CRAFT AS VEHICLE FOR COMMUNITY: THE FACES OF ARROWMONT
In this series we introduce you to some of the faces of Arrowmont: students, instructors, staff, work- study students, volunteers, and donors. We explore the lasting value of the experiences and relationships that are created when individuals step out of their comfort zone and participate in the Arrowmont experience.
NETWORKING: BEYOND PROFESSIONAL JARGON
Networking is a word often used to describe making connections with the intention of professional advancement. However, last summer, I was reminded that it can be much more than that. Artists and Arrowmont instructors, Christine Zoller and Susan Brandeis’ Arrowmont Experience illustrates that with the right attitude, the networking opportunities that Arrowmont provides can yield life-long collaborations and friendships.
After 14 years in banking and loan investments, Christine Zoller decided to pursue a career in the arts. As a graduate student working towards her MFA, she had the opportunity to come to Arrowmont in the summer of 1994 as a studio assistant. Little did she know that summer would be one that would change her life.
At Arrowmont, Zoller had the opportunity to assist Susan Brandeis, artist and Professor of Art at North Carolina State University. The two bonded during that week-long workshop. Brandeis observed Zoller’s work ethic, rapport with students, and kind spirit. After their time at Arrowmont ended, Brandeis and Zoller kept in touch; sharing updates, congratulations, and artist feedback. Through their experience together at Arrowmont, Brandeis and Zoller became more than professional acquaintances. They became friends.
It was natural for Brandeis to inform Zoller of an opening textile position in the School of Art and Design at East Carolina University in 1995 and offer her recommendation. Brandeis was excited about the idea of having Zoller nearby. Christine Zoller received the job at ECU where she served as Associate Professor of Art for 24 years.
“Look, I am here because of Arrowmont.” – Christine Zoller
Since coming to Arrowmont as a studio assistant in 1994, Zoller has taught at Arrowmont over twenty times. It has become a very special place to her. She encourages her students to experience Arrowmont themselves. Zoller said of Arrowmont,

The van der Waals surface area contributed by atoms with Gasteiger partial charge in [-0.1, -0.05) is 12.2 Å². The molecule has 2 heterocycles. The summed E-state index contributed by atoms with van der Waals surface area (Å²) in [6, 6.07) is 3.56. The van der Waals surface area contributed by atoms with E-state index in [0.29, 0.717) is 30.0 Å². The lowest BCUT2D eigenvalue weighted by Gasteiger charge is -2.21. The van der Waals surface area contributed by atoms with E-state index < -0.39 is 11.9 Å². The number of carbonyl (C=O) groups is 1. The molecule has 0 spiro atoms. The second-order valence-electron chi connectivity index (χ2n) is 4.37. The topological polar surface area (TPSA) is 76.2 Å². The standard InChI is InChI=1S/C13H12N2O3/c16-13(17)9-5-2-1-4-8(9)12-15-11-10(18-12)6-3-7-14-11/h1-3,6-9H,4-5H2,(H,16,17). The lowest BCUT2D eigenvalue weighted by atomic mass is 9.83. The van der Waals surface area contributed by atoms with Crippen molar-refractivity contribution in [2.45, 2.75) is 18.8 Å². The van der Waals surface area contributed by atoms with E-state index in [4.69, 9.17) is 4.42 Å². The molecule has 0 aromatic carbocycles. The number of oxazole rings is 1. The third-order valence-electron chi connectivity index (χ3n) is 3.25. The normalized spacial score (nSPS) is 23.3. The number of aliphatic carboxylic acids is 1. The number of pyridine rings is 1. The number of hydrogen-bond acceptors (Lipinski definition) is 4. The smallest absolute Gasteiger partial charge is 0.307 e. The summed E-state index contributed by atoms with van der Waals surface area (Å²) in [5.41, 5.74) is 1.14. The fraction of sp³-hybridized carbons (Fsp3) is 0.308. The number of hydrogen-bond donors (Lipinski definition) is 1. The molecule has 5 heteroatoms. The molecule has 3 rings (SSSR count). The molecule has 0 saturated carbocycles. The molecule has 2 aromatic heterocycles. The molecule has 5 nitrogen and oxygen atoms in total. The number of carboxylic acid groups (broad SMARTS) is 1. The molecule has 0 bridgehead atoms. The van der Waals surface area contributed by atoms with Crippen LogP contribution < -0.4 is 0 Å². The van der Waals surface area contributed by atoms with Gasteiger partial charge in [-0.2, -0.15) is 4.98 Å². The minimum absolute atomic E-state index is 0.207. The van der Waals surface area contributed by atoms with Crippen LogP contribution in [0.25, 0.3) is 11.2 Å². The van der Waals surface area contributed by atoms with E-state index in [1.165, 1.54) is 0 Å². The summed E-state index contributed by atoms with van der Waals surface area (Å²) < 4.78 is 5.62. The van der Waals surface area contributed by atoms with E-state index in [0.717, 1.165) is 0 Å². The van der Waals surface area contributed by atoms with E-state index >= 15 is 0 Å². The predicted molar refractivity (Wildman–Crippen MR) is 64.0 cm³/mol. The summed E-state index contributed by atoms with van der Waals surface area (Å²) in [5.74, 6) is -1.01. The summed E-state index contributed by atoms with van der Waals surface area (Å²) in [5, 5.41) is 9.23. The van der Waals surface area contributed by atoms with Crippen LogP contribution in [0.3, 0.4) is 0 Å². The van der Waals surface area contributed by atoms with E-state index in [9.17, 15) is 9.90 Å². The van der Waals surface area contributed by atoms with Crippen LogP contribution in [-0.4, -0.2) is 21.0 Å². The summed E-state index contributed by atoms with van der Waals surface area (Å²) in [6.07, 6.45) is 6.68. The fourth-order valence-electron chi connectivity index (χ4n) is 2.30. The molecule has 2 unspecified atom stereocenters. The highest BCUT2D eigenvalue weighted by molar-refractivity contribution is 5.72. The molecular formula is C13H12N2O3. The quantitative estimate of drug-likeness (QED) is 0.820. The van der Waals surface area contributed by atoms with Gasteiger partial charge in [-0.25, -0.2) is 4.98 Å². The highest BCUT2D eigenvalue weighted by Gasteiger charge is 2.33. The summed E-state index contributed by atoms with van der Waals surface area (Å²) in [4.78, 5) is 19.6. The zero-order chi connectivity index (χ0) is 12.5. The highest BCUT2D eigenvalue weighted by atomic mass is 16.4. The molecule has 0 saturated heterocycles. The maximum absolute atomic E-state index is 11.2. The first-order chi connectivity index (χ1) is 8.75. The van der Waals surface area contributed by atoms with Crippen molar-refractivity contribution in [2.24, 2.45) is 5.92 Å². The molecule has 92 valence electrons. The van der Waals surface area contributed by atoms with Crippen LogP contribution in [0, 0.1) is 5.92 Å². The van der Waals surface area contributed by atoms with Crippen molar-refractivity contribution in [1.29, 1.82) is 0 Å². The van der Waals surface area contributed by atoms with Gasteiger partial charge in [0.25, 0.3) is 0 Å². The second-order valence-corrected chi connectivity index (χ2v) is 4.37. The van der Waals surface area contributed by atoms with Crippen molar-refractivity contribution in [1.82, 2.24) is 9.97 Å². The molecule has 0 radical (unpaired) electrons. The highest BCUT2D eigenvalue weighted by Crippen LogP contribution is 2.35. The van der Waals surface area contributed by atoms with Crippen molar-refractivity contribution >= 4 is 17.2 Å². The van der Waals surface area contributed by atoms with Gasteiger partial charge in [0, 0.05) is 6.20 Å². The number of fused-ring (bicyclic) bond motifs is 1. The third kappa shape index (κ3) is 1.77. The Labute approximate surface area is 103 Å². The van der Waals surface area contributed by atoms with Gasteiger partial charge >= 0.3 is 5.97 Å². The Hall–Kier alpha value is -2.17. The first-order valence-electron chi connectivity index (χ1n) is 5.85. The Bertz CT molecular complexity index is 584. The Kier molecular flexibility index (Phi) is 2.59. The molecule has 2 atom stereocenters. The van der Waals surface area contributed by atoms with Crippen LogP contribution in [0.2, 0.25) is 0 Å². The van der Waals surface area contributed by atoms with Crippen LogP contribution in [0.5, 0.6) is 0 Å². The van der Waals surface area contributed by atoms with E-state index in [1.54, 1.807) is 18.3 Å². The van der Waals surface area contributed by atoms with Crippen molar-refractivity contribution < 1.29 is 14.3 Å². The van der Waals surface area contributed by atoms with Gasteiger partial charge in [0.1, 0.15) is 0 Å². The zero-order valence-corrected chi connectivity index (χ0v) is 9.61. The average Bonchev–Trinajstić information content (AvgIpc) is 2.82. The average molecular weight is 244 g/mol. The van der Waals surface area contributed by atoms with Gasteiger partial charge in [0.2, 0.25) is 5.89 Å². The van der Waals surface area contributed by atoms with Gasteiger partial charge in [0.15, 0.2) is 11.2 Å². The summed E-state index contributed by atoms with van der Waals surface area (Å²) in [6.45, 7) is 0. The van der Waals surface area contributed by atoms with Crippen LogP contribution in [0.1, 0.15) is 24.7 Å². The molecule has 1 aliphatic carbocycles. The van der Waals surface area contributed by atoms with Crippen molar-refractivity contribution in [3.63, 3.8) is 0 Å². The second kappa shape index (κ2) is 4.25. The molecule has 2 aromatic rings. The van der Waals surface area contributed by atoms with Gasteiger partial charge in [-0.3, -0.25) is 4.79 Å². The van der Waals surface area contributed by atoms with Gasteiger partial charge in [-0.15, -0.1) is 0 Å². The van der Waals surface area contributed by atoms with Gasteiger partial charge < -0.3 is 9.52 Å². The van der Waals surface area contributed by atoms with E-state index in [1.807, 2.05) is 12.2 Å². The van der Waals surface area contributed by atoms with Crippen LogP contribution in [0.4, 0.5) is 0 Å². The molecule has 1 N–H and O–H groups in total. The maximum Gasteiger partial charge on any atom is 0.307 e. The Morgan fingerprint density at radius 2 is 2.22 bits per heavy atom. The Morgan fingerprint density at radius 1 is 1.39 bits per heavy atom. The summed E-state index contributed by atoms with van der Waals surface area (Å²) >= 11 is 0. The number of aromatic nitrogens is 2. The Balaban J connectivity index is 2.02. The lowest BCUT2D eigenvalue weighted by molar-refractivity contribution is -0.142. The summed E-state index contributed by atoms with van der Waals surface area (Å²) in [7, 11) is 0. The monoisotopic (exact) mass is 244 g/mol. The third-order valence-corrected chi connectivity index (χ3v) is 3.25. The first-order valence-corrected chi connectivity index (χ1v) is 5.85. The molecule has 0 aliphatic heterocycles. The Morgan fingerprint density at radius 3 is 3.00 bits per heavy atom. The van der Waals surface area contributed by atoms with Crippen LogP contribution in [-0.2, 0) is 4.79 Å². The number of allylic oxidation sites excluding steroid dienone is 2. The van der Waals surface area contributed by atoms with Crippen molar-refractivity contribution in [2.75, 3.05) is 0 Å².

“I have taught at other places, but [Arrowmont] has always been home. I have been teaching here in some form or another for over 25 years. Every time I come here, it’s like coming home. When I talk to my students and other people about coming to Arrowmont that is the message I try to get out to them. It’s just so much more than the class. This place gets in your blood.”
Zoller and Brandeis credit Arrowmont with fostering the right environment that initiated their professional and personal relationship. At Arrowmont, they connected with one another and discovered that they had shared interest in moving the textile field forward. Brandeis said of their relationship,
“We both have this ongoing interest in sharing and taking a legacy forward. You know we come from many thousands of years of textile makers and I am always real aware that I am a link in a chain going forward. I want to share what I have with young people.”
Through their relationship Brandeis and Zoller have collaborated on other projects in their field. They have taught workshops together at other craft schools and worked together on university projects as university neighbors. They also get together each year for the Southeast Fibers Educators Association that Brandeis founded 15 years ago as a way to share fiber colleagues in an encouraging setting similar to Arrowmont’s atmosphere. Brandeis said of the environment at Arrowmont,
“It is noncompetitive. Academia is competitive. Yes, it may be competitive with yourself [in workshops] because you want to improve but it is not competitive with other people. I think that is what is at the root of this; it is a noncompetitive atmosphere.”
At Arrowmont, networking provides opportunities for people of like-minds to be challenged and grow creatively by engaging people outside of their medium. With workshops offered in various disciplines; from fiber to wood-turning, students have access to a large number of people from all over the world across media. Brandeis described two of her students in her “Stitching as Drawing” workshop. One a ceramicist and one a photographer; neither had held a needle before. Yet they were investigating, “looking at a new world and trying to think about the connections….that’s the kind of thing that keeps craft in general alive.” Brandeis continued,
“Take advantage of all the opportunities that present themselves around you……the human side of [networking] is even more important. Not just connecting with you because you can do something for me, but because I see in you this view of the world that I share and yet some other things that I don’t quite and I’m curious about [them].”
“Don’t always sit at the same table at dinner… You will find kindred spirits outside of your discipline.” – Susan Brandeis
Zoller expressed a similar sentiment as an instructor at Arrowmont,
“You come away with new thoughts and ideas from the people you are teaching. It’s a back and forth….It keeps me interested in what I am doing and keeps me going.”
Many hands make light work. Differences are made by working together with those who also see the big picture through an effort that is people-centered rather than self-centered; supportive rather than competitive. As the deadline for early registration for the 2019 National Workshop season approaches, consider signing up for a class. You never know who you will meet at Arrowmont and how you will impact each other’s lives.
Visit https://www.arrowmont.org/workshops-classes/workshops/ for more information on workshops and sign-up today. Early registration for 2019 National Workshops closes February 1, 2019.